The post-Reformation era buzzed with theological activity, but little spiritual progress was made. Frederic W. Farrar wrote that in this period "liberty was exchanged for bondage; universal principles for beggarly elements; truth for dogmatism; independence for tradition; religion for system. A living reverence for Scripture was superseded by a dead theory of inspiration. Genial orthodoxy gave place to iron uniformity and living thought to controversial dialectics." And although the "Reformation had broken the leaden sceptre of the old Scholasticism," the Protestant churches introduced "a new Scholasticism whose rod was of iron." Robert M. Grant called this new scholasticism "as rigid as any medieval theological construction." The Protestants "practically bound themselves by the limits of their current confessions."
Controversies erupted. "There never was an epoch in which men were so much occupied in discovering each other's errors, or in which they called each other by so many opprobrious names." Thus the good news became a war of words. "Scripture no longer speaks to the heart but to the critical intellect." "Dogmas were orthodox, but spirituality was extinguished. Theology was triumphant, but love was quenched."
In spite of the apostasy and tribulation of the 1260 years, some believers continued to reflect the purity of the apostolic church. When the 1260 years of oppression ended in A.D. 1798, the dragon had failed to eradicate entirely God's faithful people. Against these Satan continued to direct his destructive efforts. Said John, "And the dragon was enraged with the woman, and went to make war with the rest of her offspring, who keep the commandments of God and have the testimony of Jesus Christ" (Rev. 12:17).
What Is the Remnant? In John's description of the dragon's battle with the woman and her descendants, he used the expression "the rest of her offspring" (Rev. 12:17). That expression means the "remaining ones" or "remnant" (Rev. 12:17, KJV). The Bible portrays the remnant as a small group of God's people who, through calamities, wars, and apostasy, remain loyal to God. This faithful remnant were the rootstock God used to propagate His visible church on earth (2 Chron. 30:6; Ezra 9:14, 15; Isa. 10:20-22; Jer. 42:2; Eze. 6:8; 14:22).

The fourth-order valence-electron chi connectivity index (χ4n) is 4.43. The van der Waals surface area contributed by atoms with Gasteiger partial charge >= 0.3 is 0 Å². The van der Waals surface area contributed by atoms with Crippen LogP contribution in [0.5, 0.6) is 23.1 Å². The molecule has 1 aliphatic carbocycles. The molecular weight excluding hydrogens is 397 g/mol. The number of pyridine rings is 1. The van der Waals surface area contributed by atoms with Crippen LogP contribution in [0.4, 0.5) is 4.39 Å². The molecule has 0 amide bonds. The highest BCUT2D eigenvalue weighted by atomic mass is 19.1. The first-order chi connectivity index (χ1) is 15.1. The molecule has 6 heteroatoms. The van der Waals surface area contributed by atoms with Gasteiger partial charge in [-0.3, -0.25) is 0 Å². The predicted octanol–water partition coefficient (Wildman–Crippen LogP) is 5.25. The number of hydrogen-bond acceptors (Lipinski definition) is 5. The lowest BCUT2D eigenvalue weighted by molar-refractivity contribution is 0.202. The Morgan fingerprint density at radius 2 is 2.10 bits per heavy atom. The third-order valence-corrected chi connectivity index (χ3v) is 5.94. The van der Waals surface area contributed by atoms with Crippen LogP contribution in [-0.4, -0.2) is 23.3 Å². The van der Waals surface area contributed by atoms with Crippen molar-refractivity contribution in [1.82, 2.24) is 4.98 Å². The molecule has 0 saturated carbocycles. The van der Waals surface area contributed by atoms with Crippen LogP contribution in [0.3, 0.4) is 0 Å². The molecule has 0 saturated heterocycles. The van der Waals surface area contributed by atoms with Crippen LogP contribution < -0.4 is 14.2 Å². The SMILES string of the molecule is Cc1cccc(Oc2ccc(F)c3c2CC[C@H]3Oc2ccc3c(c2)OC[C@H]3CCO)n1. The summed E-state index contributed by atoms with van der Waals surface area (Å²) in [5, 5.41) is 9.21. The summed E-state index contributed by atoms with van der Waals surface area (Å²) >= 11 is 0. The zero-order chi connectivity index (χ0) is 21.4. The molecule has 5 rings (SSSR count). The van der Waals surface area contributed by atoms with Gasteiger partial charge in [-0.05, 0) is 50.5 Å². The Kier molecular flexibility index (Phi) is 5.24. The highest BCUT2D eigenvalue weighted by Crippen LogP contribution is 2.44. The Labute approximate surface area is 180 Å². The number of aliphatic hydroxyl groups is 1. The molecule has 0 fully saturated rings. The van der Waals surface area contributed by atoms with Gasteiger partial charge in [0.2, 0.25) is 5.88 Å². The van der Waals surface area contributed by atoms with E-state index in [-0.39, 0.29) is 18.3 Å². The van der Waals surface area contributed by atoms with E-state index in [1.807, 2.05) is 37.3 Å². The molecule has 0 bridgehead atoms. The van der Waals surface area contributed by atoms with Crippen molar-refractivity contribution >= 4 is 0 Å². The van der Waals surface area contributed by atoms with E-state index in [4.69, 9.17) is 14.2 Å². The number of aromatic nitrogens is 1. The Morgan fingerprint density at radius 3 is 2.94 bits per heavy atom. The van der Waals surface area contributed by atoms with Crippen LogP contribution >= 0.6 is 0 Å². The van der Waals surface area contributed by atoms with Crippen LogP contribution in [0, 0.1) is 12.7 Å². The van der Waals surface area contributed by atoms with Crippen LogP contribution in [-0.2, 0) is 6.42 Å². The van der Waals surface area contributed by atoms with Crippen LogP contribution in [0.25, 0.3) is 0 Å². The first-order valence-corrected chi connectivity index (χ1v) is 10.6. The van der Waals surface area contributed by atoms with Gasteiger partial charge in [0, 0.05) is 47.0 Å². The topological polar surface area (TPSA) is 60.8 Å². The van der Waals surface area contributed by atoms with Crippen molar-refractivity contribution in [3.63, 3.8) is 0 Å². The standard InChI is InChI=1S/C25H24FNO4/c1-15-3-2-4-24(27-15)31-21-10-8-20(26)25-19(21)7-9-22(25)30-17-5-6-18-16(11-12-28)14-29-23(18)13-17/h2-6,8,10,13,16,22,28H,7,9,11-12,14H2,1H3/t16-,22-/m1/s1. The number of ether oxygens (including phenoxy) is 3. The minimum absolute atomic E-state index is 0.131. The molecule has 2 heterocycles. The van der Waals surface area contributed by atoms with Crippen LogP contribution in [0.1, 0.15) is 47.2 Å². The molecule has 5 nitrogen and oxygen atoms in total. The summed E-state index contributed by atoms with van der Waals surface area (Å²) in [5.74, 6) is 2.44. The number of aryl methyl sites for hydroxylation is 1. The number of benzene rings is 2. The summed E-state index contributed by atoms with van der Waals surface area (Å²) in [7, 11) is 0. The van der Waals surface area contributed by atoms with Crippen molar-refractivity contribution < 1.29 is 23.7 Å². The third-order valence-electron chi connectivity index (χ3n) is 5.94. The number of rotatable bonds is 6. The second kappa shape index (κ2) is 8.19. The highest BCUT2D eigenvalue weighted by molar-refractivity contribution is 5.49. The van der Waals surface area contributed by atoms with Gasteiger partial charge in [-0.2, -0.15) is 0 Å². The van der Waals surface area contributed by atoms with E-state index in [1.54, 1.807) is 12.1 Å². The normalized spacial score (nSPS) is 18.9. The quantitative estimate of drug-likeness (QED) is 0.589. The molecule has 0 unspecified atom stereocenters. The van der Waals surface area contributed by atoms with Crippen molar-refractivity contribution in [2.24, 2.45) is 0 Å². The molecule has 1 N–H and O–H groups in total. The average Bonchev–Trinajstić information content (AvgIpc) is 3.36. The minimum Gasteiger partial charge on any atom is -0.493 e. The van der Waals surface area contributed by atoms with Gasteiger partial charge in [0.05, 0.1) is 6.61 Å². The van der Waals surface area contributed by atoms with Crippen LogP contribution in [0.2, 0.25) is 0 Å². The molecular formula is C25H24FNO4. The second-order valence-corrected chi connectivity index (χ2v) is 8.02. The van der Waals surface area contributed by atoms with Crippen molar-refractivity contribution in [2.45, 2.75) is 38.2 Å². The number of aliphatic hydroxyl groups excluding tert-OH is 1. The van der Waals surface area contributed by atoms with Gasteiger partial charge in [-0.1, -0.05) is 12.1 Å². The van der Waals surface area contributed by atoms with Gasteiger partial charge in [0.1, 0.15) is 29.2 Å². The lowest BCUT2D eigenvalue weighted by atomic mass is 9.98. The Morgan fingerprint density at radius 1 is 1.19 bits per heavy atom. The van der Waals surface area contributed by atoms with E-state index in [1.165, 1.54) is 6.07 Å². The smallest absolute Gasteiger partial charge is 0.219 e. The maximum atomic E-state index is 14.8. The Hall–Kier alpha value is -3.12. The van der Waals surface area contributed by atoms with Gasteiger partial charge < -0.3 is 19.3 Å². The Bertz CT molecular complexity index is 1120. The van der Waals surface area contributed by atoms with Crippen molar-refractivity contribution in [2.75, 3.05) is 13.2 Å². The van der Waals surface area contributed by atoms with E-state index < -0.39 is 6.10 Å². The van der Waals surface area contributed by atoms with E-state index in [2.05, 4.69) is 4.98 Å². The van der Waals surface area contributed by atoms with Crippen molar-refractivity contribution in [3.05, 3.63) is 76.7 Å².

God commissioned the remnant to declare His glory and lead His scattered people throughout the world to His "holy mountain Jerusalem," "Mount Zion" (Isa. 37:31, 32; 66:20; cf. Rev. 14:1). Of those thus gathered together Scripture states, "These are the ones who follow the Lamb wherever He goes" (Rev. 14:4).
Revelation 12:17 contains a description of the last remnant in God's chosen line of loyal believers—His loyal witnesses in the last days before Christ's second coming. What are the remnant's characteristics?
The Characteristics of the Remnant. The remnant at the time of the end cannot be easily mistaken. John describes this group in specific terms. Appearing after the 1260 years of persecution, they are made up of those "who keep the commandments of God and have the testimony of Jesus Christ" (Rev. 12:17).
They have the responsibility of proclaiming, just before Christ's return, God's final warning to all the world, the three angels' messages of Revelation 14 (Rev. 14:6-12). These messages themselves contain a description of the remnant, they are "those who keep the commandments of God and the faith of Jesus" (Rev. 14:12). Let us consider more closely each of these characteristics.
1. The faith of Jesus. God's remnant people are characterized by a faith similar to that which Jesus had. They reflect Jesus' unshakable confidence in God and the authority of Scripture. They believe Jesus Christ is the Messiah of prophecy, the Son of God, who came as the world's Saviour. Their faith encompasses all the truths of the Bible—those which Christ believed and taught.
God's remnant, then, will proclaim the everlasting gospel of salvation by faith in Christ. They will warn the world that the hour of God's judgment has arrived and they will prepare others to meet their soon-coming Lord. They will be engaged in a worldwide mission to complete the divine witness to humanity (Rev. 14:6, 7; 10:11; Matt. 24:14).